Edward Brown
Executive Chef, The SeaGrill

Grill Tips


Great outdoor grilling means managing the grill properly and that takes no talent at all, just a little practice.

Choose your fuel carefully. I prefer hardwood charcoal to briquettes--the flavor the hardwood coals impart is truer.

Pile the charcoal in your grill to make a layer that's about 6 inches thick over the entire surface. If you are using liquid starter, you should douse the charcoal thoroughly with it.

Next, mound all the charcoal in the center of the fire bed and douse it again. This charcoal mountain ensures even starting. Now ignite the charcoal carefully from the bottom of the pile.

Allow the charcoal to burn until you've got glowing, ash-covered embers. Then, using a large barbecue spatula, redistribute the embers evenly across the firebed.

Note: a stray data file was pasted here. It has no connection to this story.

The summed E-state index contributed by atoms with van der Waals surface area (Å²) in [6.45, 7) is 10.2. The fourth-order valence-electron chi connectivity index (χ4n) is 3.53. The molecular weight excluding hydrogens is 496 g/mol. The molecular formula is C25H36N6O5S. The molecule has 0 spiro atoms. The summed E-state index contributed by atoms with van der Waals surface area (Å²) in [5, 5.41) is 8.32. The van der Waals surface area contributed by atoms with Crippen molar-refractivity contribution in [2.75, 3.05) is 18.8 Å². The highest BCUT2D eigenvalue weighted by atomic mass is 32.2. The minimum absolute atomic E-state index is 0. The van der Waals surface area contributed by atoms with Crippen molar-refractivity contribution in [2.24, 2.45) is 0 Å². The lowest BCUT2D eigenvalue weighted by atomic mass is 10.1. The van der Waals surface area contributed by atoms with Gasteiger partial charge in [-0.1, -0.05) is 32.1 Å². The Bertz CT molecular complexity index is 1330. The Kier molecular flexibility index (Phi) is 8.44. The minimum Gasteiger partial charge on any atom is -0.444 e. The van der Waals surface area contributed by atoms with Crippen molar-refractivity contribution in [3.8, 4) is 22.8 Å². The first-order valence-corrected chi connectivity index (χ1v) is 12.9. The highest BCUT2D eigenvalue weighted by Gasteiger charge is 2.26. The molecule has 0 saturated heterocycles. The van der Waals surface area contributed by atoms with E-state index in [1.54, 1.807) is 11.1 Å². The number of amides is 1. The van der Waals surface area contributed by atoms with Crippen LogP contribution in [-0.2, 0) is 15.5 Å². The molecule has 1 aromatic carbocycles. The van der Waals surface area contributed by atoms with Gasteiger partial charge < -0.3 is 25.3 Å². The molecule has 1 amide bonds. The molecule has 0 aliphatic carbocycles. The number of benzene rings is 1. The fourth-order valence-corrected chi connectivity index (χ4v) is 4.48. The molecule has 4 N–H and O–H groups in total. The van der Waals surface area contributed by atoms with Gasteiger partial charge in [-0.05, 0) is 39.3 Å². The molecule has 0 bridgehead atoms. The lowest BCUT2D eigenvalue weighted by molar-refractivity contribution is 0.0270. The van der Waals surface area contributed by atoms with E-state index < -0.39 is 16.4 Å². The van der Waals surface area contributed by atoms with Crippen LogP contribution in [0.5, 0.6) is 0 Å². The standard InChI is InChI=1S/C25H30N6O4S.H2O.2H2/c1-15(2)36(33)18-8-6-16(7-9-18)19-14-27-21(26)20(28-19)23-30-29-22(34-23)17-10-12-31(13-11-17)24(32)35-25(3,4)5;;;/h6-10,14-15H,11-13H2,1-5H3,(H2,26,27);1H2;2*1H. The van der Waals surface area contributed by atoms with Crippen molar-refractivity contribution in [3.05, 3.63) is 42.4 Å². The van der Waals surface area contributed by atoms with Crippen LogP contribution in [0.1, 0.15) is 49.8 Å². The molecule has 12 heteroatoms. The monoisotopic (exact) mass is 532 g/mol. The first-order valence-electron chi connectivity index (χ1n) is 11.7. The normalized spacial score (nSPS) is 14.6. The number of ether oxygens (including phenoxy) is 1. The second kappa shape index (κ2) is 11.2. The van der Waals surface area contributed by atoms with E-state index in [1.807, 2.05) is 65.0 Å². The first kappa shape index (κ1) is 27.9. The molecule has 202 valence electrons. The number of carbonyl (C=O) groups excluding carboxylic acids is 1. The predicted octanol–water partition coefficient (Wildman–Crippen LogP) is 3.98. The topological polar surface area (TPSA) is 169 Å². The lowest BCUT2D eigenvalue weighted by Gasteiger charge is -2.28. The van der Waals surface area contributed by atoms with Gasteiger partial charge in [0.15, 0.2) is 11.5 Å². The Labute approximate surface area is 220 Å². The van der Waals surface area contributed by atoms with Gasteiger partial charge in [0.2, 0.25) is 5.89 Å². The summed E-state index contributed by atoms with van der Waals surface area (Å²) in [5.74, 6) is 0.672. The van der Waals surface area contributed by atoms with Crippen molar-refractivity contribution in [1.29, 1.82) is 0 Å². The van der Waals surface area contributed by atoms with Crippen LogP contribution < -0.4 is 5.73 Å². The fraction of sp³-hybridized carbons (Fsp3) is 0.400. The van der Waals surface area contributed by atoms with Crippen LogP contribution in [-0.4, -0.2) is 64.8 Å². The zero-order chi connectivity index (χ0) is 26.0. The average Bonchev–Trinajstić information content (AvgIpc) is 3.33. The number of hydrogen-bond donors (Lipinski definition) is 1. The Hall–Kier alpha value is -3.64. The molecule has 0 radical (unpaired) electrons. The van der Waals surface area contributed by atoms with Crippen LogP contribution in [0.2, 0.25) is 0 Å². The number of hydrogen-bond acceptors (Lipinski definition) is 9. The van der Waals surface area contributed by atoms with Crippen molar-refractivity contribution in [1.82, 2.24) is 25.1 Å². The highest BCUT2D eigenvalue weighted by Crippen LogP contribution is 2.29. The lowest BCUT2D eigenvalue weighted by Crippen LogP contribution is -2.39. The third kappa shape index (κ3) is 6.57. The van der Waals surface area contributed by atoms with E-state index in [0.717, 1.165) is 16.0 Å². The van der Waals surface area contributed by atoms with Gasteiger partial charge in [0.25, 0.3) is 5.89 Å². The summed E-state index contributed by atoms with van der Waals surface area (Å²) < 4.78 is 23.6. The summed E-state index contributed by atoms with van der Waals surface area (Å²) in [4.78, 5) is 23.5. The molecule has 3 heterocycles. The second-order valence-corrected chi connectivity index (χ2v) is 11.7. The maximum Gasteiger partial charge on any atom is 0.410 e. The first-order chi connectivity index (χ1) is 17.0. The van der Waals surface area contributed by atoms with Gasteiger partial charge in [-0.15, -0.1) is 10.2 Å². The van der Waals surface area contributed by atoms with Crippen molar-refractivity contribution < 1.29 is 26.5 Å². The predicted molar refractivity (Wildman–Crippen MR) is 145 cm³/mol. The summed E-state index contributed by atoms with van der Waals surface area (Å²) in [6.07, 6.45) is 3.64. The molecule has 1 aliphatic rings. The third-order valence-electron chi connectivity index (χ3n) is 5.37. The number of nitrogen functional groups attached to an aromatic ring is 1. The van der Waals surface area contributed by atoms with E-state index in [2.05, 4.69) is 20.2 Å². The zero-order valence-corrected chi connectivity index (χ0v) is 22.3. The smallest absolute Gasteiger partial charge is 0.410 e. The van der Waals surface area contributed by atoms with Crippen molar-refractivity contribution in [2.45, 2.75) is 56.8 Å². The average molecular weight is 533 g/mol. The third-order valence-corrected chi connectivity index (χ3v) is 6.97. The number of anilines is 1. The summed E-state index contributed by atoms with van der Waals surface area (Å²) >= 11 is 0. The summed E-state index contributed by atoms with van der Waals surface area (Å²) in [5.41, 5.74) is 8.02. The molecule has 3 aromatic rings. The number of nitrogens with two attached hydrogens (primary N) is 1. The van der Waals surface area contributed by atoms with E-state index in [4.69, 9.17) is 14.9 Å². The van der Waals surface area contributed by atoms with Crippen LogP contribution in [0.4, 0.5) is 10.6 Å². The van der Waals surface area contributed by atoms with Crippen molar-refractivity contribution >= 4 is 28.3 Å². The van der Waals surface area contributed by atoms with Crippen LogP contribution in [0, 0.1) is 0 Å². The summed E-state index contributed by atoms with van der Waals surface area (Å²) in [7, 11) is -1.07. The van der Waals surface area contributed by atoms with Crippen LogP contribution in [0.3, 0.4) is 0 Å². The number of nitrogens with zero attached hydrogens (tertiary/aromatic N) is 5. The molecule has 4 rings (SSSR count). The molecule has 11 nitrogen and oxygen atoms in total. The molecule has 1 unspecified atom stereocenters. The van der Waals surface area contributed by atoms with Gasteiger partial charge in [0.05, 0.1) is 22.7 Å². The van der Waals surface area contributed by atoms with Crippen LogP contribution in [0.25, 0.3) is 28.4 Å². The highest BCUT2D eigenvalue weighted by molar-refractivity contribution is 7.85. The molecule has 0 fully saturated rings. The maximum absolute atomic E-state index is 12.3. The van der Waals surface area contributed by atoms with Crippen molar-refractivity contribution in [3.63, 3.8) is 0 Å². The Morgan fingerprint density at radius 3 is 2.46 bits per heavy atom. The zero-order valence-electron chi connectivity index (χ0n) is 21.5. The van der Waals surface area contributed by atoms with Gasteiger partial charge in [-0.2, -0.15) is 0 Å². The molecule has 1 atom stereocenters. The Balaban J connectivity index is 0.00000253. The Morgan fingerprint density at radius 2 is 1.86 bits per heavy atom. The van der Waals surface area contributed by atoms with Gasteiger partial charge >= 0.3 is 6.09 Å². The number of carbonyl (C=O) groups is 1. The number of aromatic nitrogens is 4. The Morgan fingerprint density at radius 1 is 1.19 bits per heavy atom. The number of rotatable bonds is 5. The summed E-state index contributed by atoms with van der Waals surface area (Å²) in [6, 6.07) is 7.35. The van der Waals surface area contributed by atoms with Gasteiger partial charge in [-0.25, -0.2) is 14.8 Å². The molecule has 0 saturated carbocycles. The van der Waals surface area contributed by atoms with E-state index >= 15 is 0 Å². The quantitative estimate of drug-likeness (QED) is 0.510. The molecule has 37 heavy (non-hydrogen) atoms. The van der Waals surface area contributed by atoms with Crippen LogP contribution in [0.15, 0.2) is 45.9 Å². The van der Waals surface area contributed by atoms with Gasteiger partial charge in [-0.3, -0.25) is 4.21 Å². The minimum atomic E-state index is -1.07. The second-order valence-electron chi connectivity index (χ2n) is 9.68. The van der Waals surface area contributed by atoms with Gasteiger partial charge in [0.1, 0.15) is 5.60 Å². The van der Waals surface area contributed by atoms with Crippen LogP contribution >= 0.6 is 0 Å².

Put the grate on the grill as close to the fire as possible and let it get very hot. When you're ready to cook--and only then--adjust the grill to the proper height. Wipe the grill with an oiled cloth and you're ready to go.

Remember--never grill over flames; embers are hotter than flames. To avoid flare-ups, make sure that any marinated seafood has been well drained before grilling.

Mollusks (clams, mussels, and oysters) grill well when wrapped in foil and steamed in the coals.

Check seafood doneness every 5 minutes or so.

Grilling fruits and vegetables: almost any fruit or vegetable can be grilled with delicious results. I love the idea of grilling several components of a meal at once. Your grill gets a good workout and you produce a complete meal with a minimum effort.